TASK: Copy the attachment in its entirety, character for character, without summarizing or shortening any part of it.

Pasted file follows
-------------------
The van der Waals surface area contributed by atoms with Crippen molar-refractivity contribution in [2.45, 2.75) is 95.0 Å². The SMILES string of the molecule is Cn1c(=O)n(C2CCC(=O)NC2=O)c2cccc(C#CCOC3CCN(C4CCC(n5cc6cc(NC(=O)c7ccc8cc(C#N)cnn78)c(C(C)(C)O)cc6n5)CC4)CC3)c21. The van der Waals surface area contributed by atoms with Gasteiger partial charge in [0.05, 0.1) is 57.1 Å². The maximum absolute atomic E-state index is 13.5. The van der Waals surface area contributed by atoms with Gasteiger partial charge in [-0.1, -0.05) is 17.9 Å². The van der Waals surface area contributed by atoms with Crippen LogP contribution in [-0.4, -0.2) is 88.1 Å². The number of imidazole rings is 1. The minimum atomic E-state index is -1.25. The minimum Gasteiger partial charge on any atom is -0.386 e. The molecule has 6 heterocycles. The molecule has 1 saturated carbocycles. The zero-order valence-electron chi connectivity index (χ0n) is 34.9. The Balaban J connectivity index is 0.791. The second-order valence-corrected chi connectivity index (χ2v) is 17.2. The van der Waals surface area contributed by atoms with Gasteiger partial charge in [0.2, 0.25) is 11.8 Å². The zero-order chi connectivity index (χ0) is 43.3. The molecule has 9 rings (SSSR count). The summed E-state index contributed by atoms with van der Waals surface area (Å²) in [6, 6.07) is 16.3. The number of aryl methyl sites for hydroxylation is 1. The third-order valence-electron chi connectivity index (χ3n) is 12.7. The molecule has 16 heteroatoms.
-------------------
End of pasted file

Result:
The van der Waals surface area contributed by atoms with Crippen molar-refractivity contribution in [2.45, 2.75) is 95.0 Å². The SMILES string of the molecule is Cn1c(=O)n(C2CCC(=O)NC2=O)c2cccc(C#CCOC3CCN(C4CCC(n5cc6cc(NC(=O)c7ccc8cc(C#N)cnn78)c(C(C)(C)O)cc6n5)CC4)CC3)c21. The van der Waals surface area contributed by atoms with Gasteiger partial charge in [0.05, 0.1) is 57.1 Å². The maximum absolute atomic E-state index is 13.5. The van der Waals surface area contributed by atoms with Gasteiger partial charge in [-0.1, -0.05) is 17.9 Å². The van der Waals surface area contributed by atoms with Crippen LogP contribution in [-0.4, -0.2) is 88.1 Å². The number of imidazole rings is 1. The minimum atomic E-state index is -1.25. The minimum Gasteiger partial charge on any atom is -0.386 e. The molecule has 6 heterocycles. The molecule has 1 saturated carbocycles. The zero-order valence-electron chi connectivity index (χ0n) is 34.9. The Balaban J connectivity index is 0.791. The second-order valence-corrected chi connectivity index (χ2v) is 17.2. The van der Waals surface area contributed by atoms with Gasteiger partial charge in [0.2, 0.25) is 11.8 Å². The zero-order chi connectivity index (χ0) is 43.3. The molecule has 9 rings (SSSR count). The summed E-state index contributed by atoms with van der Waals surface area (Å²) in [6, 6.07) is 16.3. The number of aryl methyl sites for hydroxylation is 1. The third-order valence-electron chi connectivity index (χ3n) is 12.7. The molecule has 16 heteroatoms.